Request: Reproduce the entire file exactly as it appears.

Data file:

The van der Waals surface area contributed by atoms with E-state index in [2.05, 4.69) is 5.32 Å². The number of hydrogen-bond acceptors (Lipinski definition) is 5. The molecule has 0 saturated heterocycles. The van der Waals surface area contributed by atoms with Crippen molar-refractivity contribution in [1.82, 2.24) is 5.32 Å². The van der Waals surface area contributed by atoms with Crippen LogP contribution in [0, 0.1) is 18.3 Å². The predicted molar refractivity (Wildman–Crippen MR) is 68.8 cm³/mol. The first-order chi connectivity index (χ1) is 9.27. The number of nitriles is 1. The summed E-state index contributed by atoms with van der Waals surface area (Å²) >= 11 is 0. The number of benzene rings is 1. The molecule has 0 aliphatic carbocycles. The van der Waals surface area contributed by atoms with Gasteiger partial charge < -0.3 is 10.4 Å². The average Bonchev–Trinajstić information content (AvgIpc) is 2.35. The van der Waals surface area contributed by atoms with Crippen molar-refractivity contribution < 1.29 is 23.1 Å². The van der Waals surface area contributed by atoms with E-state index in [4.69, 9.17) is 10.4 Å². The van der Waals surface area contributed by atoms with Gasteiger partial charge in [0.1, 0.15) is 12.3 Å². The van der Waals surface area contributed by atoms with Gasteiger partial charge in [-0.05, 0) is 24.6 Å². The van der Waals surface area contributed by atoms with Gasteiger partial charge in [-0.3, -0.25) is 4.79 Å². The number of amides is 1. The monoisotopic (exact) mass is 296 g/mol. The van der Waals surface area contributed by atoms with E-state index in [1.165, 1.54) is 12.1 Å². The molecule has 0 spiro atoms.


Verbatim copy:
The van der Waals surface area contributed by atoms with E-state index in [2.05, 4.69) is 5.32 Å². The number of hydrogen-bond acceptors (Lipinski definition) is 5. The molecule has 0 saturated heterocycles. The van der Waals surface area contributed by atoms with Crippen molar-refractivity contribution in [1.82, 2.24) is 5.32 Å². The van der Waals surface area contributed by atoms with Crippen LogP contribution in [0, 0.1) is 18.3 Å². The predicted molar refractivity (Wildman–Crippen MR) is 68.8 cm³/mol. The first-order chi connectivity index (χ1) is 9.27. The number of nitriles is 1. The summed E-state index contributed by atoms with van der Waals surface area (Å²) >= 11 is 0. The number of benzene rings is 1. The molecule has 0 aliphatic carbocycles. The van der Waals surface area contributed by atoms with Gasteiger partial charge < -0.3 is 10.4 Å². The average Bonchev–Trinajstić information content (AvgIpc) is 2.35. The van der Waals surface area contributed by atoms with Crippen molar-refractivity contribution < 1.29 is 23.1 Å². The van der Waals surface area contributed by atoms with E-state index in [4.69, 9.17) is 10.4 Å². The van der Waals surface area contributed by atoms with Gasteiger partial charge in [0.1, 0.15) is 12.3 Å². The van der Waals surface area contributed by atoms with Gasteiger partial charge in [-0.05, 0) is 24.6 Å². The van der Waals surface area contributed by atoms with Gasteiger partial charge in [-0.3, -0.25) is 4.79 Å². The number of amides is 1. The monoisotopic (exact) mass is 296 g/mol. The van der Waals surface area contributed by atoms with E-state index in [1.165, 1.54) is 12.1 Å². The molecule has 0 spiro atoms.